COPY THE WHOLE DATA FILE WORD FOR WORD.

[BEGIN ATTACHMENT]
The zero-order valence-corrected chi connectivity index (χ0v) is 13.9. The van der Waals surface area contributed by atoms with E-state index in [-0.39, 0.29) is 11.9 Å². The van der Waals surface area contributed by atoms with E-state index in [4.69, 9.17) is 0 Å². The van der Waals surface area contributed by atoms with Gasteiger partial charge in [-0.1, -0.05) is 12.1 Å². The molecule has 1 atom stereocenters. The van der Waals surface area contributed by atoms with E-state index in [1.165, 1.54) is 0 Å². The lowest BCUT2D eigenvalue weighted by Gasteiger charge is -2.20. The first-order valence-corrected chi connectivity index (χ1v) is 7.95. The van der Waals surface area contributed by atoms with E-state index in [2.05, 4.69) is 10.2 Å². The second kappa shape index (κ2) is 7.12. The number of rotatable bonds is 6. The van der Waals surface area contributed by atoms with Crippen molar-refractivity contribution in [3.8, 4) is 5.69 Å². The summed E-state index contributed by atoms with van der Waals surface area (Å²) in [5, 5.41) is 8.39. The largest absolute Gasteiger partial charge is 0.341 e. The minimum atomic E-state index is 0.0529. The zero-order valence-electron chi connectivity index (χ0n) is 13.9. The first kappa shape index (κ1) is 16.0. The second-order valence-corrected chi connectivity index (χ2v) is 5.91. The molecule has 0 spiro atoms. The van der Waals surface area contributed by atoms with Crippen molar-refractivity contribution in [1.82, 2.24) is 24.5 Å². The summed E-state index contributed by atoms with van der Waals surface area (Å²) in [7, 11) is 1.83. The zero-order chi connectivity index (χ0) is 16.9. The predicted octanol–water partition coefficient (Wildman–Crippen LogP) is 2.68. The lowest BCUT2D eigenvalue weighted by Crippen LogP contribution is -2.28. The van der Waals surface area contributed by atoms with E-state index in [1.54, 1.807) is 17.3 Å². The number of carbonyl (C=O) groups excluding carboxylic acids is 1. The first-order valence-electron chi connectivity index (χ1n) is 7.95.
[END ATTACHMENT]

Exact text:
The zero-order valence-corrected chi connectivity index (χ0v) is 13.9. The van der Waals surface area contributed by atoms with E-state index in [-0.39, 0.29) is 11.9 Å². The van der Waals surface area contributed by atoms with E-state index in [4.69, 9.17) is 0 Å². The van der Waals surface area contributed by atoms with Gasteiger partial charge in [-0.1, -0.05) is 12.1 Å². The molecule has 1 atom stereocenters. The van der Waals surface area contributed by atoms with E-state index in [1.165, 1.54) is 0 Å². The lowest BCUT2D eigenvalue weighted by Gasteiger charge is -2.20. The first-order valence-corrected chi connectivity index (χ1v) is 7.95. The van der Waals surface area contributed by atoms with E-state index in [2.05, 4.69) is 10.2 Å². The second kappa shape index (κ2) is 7.12. The number of rotatable bonds is 6. The van der Waals surface area contributed by atoms with Crippen molar-refractivity contribution in [3.8, 4) is 5.69 Å². The summed E-state index contributed by atoms with van der Waals surface area (Å²) in [5, 5.41) is 8.39. The largest absolute Gasteiger partial charge is 0.341 e. The minimum atomic E-state index is 0.0529. The zero-order valence-electron chi connectivity index (χ0n) is 13.9. The first kappa shape index (κ1) is 16.0. The second-order valence-corrected chi connectivity index (χ2v) is 5.91. The molecule has 0 spiro atoms. The van der Waals surface area contributed by atoms with Crippen molar-refractivity contribution in [1.82, 2.24) is 24.5 Å². The summed E-state index contributed by atoms with van der Waals surface area (Å²) in [7, 11) is 1.83. The zero-order chi connectivity index (χ0) is 16.9. The predicted octanol–water partition coefficient (Wildman–Crippen LogP) is 2.68. The lowest BCUT2D eigenvalue weighted by Crippen LogP contribution is -2.28. The van der Waals surface area contributed by atoms with E-state index in [1.54, 1.807) is 17.3 Å². The number of carbonyl (C=O) groups excluding carboxylic acids is 1. The first-order valence-electron chi connectivity index (χ1n) is 7.95.